The door to Chuck Arnoldi's studio is nondescript, easy to miss, in spite of the hand-painted A, like much of Venice it is a façade of the unpretentious outer remnant of an interior space that has been completely transformed. As with the artist's work, inside, the space is immediately commanding, one's perspective irresistibly altered.
The artist's studio and gallery spaces are connected by a large open courtyard which were designed by Arnoldi to accommodate his dual interests in painting and sculpture. There is an organic density and innate intelligence in Arnoldi's work. His newest paintings reflect the rich curiosity and adventurous split that have consistently informed his varied output. Throughout his career, Arnoldi has exhibited a willingness to explore unfamiliar territory and to embrace the full scope of experience. In the exhibition catalog to Arnoldi's recent work, long time friend and world renowned architect Frank O'Gehry said, "I first became aware of Chuck Arnoldi in the early '70s. His work was tougher and stronger than the people of his generation, and impressed me with its directness and invention.
As we sat down to talk, I found an artist who was intensely interested and passionately engaged in his life and art.
Venice: Let's begin with a little background. How did you get started as an artist?
Arnoldi: I come from a broken home, so I spent a lot of time in my youth making models, drawing, building forts. When I did, I got I got a little bit of attention from people, which I missed in my family. But I never thought about becoming an artist. It was never a conscious thing. It was never presented to me, although I did have an uncle who was an artist. But he was always considered a nut, this black sheep in the family. Nobody ever said 'Go to school, take art classes.' My thought was, quit high school, get a job at Delco Marine and try to work graveyard shifts so that you get the time and a half or double time pay. Later on I got to California, and by a fluke thing I met a couple, a young architect and his wife who was an artist,, and I had sketchbooks. He said 'You know, you've got a lot talent, why don't you go to school and take art classes.' And I was sort of surprised, 'What do you mean go to school? 'Well, just a normal junior college.' So I go to this junior college, and I enroll in basic classes and I start drawing and stuff. They tell me I've got a lot of potential.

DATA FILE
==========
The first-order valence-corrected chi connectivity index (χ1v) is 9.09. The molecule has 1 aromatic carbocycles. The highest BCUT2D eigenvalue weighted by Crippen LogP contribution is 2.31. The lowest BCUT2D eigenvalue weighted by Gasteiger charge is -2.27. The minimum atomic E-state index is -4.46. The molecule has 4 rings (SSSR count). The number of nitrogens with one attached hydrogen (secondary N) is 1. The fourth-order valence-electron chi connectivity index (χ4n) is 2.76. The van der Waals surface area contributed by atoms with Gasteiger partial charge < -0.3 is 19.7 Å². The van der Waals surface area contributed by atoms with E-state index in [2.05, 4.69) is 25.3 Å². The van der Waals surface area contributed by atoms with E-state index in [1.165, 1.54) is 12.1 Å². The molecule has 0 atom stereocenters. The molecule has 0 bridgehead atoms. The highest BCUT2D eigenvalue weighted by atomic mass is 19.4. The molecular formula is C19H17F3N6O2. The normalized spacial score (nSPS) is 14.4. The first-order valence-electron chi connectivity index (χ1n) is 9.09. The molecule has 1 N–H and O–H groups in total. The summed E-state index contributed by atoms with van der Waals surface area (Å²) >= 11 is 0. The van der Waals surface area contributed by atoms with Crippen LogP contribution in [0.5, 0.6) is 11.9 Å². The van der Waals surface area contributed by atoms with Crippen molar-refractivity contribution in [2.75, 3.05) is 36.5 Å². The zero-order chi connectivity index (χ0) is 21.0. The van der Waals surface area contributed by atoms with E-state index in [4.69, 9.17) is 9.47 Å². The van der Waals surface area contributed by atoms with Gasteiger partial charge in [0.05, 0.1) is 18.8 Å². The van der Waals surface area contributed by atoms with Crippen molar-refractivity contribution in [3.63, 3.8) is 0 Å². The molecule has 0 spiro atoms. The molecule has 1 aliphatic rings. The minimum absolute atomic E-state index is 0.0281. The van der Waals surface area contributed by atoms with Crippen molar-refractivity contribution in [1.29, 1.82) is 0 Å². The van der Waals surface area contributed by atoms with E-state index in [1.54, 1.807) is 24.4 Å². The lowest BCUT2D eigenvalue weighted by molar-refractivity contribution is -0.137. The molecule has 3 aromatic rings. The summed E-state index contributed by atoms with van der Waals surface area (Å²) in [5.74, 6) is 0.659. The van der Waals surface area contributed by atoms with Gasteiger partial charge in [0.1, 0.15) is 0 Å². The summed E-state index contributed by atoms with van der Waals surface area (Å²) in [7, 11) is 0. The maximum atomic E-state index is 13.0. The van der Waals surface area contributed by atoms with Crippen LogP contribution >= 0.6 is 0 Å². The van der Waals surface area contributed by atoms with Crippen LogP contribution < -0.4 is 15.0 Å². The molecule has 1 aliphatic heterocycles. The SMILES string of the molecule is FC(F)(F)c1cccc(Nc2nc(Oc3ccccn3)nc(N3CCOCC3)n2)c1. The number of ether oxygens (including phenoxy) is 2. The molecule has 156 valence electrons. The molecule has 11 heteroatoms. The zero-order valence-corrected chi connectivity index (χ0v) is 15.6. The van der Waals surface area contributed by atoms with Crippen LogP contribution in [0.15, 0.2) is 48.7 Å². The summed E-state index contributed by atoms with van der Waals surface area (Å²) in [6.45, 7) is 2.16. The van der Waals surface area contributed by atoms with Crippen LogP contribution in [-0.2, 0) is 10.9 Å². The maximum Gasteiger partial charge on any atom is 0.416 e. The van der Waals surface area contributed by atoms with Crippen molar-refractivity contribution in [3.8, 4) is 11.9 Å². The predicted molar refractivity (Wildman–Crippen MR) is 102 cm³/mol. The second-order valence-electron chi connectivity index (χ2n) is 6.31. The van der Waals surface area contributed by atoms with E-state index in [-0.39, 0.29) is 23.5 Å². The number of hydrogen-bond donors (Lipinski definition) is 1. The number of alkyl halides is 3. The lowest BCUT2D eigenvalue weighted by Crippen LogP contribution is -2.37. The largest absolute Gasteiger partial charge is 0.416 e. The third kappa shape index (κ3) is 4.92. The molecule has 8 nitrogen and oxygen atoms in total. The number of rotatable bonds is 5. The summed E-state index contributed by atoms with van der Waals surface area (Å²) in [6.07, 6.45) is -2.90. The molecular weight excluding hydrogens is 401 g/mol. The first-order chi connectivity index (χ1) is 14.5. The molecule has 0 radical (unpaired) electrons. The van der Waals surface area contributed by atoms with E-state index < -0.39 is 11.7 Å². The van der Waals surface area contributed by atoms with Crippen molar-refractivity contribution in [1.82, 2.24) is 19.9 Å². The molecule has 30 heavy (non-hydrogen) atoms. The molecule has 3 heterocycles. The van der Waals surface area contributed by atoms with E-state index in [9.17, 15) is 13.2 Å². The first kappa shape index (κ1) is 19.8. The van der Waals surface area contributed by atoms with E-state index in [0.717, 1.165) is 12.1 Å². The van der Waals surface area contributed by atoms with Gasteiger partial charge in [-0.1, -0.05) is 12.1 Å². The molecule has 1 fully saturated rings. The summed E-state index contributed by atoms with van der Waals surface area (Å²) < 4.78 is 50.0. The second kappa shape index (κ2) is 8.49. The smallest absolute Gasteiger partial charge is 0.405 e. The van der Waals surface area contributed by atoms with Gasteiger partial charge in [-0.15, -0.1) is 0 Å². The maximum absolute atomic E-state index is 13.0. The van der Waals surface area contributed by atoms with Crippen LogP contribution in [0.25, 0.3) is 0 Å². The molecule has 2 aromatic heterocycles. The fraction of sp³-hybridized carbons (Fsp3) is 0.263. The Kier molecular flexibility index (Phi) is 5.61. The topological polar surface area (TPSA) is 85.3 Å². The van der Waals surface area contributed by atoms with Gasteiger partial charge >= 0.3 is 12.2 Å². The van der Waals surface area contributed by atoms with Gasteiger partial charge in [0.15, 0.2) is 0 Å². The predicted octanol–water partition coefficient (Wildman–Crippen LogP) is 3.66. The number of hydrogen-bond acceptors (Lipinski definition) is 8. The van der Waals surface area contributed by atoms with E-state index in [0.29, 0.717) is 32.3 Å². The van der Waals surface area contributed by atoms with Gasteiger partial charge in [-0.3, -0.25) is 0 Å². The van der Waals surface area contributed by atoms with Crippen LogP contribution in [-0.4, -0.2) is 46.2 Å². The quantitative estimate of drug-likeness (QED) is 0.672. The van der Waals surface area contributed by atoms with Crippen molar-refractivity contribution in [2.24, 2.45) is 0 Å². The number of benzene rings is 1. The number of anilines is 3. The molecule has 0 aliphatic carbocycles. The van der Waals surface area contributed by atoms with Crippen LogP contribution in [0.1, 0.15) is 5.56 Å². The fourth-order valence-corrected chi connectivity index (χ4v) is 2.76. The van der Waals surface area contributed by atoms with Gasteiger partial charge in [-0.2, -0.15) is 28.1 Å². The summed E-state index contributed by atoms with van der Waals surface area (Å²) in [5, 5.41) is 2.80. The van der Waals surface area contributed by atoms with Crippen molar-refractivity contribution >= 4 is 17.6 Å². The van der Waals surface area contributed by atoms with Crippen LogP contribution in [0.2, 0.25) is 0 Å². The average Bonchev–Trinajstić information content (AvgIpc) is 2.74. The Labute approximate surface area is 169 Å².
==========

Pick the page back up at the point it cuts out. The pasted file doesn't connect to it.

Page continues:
Did you have any sense of the art world, particular artists at this point?
I hadn't paid a lot of attention to real paintings and museums because most of my exposure was through magazines. After I was there for a bout a year I went to New York to visit a girlfriend's grandmother who lived in Greenwich Village. Everyday she'd make me a little map of how to get to a museum and it was the first time I got exposure to real paintings. All of a sudden I saw Pollocks and de Koonings and they had finger prints and smears and smudges, and I thought, Jesus, they're cracked and they're not perfect like in reproductions in magazines. And I thought, 'My God, a person can really do this." I was very turned on. So after going to New York I really wanted to make paintings and the next thing was that I got redirected into this illustration mode. It took me a couple of weeks at Art Center to realize that wasn't what I had in mind. It sort of seems naïve but that's what really happened. I had gone to Art Center to become a commercial illustrator and I realized that they were going to use my talents to sell people stuff they didn't want. So I quit and went to Chouinard.
You have been accomplished as both a painter and a sculptor. Did you start out working equally in both media?